Two of your songs are a bit shorter and different from the others: “Sunbeam Lights” and “The Fragrant Taste of Rain,” where you talk throughout, almost a slow rap-like part of the song. Both seem like they end with an open ended question. How did these two songs come about and how do they relate to the rest of the album?
Those two songs are transitions of sorts in the story. Just as every song is, but they are specifically meant for that. To bridge the stages I guess. And they came out randomly in the studio, just messing around and capturing accidents on the microphones. “The Fragrant Taste Of Rain” is simply a one take of me singing/saying a poem I’d written while playing an extremely old piano from the 1800’s. I had no idea what I was doing and I like that about it.

Your songs are very optimistic and relatable and just have so much honesty. I read a quote from Colbie Caillat talking about co-writing with you on her last album and she said, “Jason is a total, hopeless romantic. So he’ll have an idea for a song, and it’ll be about love.” Where do you draw your inspiration from?
I think I’m more of a hopeFUL romantic. But inspiration comes from every little thing. Everywhere and always. Mostly falling in and out of love.

Do you draw more inspiration for lyrics by being in a relationship or after a break-up?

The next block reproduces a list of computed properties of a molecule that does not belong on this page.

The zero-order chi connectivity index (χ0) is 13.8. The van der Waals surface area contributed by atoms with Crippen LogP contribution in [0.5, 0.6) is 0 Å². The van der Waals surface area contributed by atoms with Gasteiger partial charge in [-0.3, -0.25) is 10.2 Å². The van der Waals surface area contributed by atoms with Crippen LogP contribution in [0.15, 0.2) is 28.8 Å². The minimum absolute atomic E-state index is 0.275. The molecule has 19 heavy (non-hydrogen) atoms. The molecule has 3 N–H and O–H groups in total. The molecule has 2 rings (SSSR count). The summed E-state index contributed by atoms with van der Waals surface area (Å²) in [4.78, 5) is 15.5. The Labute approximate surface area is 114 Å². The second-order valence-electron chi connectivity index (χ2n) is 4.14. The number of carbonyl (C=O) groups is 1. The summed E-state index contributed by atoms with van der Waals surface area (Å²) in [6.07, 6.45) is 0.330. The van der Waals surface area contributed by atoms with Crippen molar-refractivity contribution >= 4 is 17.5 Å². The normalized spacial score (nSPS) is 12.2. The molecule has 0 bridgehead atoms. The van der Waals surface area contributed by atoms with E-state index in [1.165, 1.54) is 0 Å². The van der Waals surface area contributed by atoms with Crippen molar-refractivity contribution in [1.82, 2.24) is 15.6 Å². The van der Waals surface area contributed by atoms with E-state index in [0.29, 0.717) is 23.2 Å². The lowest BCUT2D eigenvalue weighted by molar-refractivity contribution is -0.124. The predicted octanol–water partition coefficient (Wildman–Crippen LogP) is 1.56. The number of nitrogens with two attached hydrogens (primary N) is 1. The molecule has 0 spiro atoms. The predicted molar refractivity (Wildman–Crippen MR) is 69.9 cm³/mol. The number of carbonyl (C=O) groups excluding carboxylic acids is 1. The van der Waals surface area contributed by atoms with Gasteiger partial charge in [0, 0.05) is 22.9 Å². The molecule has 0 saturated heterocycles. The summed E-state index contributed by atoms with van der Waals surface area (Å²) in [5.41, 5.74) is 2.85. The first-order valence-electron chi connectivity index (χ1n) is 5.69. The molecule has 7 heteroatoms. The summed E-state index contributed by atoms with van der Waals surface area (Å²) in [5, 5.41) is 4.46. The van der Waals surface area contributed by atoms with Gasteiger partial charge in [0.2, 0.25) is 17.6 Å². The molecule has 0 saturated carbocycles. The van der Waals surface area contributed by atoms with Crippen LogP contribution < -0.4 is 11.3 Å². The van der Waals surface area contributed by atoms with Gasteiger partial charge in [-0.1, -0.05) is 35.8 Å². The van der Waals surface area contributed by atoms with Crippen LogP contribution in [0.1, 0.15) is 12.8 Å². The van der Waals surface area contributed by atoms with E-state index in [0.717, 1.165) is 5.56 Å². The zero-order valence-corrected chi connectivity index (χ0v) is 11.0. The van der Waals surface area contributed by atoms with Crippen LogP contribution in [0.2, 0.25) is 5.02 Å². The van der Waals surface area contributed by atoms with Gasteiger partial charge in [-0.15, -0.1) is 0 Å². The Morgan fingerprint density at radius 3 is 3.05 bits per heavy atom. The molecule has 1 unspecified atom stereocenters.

Both situations are amazing for writing because they’re opposite highs. One being very up and one being very down. The heaviest songs come from the break-ups though.

Tell me about working with Colbie Caillat. You helped writing on much of her album, Coco, including current radio hits, “Bubbly” and “Realize,” what was that like?
Writing with Colbie is my favorite. She was my first friend when I moved to California and we started making music the first night we met. It just feels so natural and easy with her.

MySpace and iTunes have spread quite a buzz about you, how has that affected your career?
Myspace and iTunes have been incredibly important in getting my music out there. And they’ve both been great to me. It’s so overwhelming how quickly the internet changed the whole music game. There are completely different rules now, and they are continuously changing.

What is your advice to aspiring singer-songwriters?
My advice to anybody is that you cannot be impatient with your dreams. It takes a great deal of time and work to get to where you want to be. And you have to give all of yourself to it.

Have you always wanted to be a singer-songwriter?
I didn’t want to write songs until I was 17. I got an acoustic guitar for my birthday and was just discovering Bob Dylan and James Taylor.

What would you be doing if it wasn’t for music?
If it wasn’t for music, I’d be building ewok villages in the woods and taking and painting pictures for the overwhelming grace of the world.

How would you describe your music to someone who has never heard it before?
I would say it’s new folk. And that it’s honest.